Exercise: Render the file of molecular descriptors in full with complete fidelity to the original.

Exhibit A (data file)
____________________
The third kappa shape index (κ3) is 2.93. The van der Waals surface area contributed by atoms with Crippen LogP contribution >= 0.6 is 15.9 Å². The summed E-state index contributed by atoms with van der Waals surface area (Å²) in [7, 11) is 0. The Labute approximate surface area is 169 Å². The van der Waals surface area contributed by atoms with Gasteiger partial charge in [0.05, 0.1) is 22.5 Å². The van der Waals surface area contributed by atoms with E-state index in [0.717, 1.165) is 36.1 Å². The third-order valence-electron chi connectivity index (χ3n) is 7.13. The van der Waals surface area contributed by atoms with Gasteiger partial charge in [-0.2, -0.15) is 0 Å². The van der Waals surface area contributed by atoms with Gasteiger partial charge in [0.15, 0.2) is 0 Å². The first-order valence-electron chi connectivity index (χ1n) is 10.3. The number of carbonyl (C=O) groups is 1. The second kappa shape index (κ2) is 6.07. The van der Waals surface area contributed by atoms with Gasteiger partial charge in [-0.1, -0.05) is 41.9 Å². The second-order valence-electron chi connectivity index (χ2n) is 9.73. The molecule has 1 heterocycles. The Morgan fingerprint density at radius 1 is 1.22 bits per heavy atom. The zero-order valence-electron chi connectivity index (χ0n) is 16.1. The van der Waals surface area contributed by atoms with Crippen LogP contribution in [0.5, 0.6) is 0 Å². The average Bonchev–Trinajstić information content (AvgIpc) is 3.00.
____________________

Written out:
The third kappa shape index (κ3) is 2.93. The van der Waals surface area contributed by atoms with Crippen LogP contribution >= 0.6 is 15.9 Å². The summed E-state index contributed by atoms with van der Waals surface area (Å²) in [7, 11) is 0. The Labute approximate surface area is 169 Å². The van der Waals surface area contributed by atoms with Gasteiger partial charge in [0.05, 0.1) is 22.5 Å². The van der Waals surface area contributed by atoms with E-state index in [0.717, 1.165) is 36.1 Å². The third-order valence-electron chi connectivity index (χ3n) is 7.13. The van der Waals surface area contributed by atoms with Gasteiger partial charge in [-0.2, -0.15) is 0 Å². The van der Waals surface area contributed by atoms with Gasteiger partial charge in [0.15, 0.2) is 0 Å². The first-order valence-electron chi connectivity index (χ1n) is 10.3. The number of carbonyl (C=O) groups is 1. The second kappa shape index (κ2) is 6.07. The van der Waals surface area contributed by atoms with Gasteiger partial charge in [-0.1, -0.05) is 41.9 Å². The second-order valence-electron chi connectivity index (χ2n) is 9.73. The molecule has 1 heterocycles. The Morgan fingerprint density at radius 1 is 1.22 bits per heavy atom. The zero-order valence-electron chi connectivity index (χ0n) is 16.1. The van der Waals surface area contributed by atoms with Crippen LogP contribution in [0.5, 0.6) is 0 Å². The average Bonchev–Trinajstić information content (AvgIpc) is 3.00.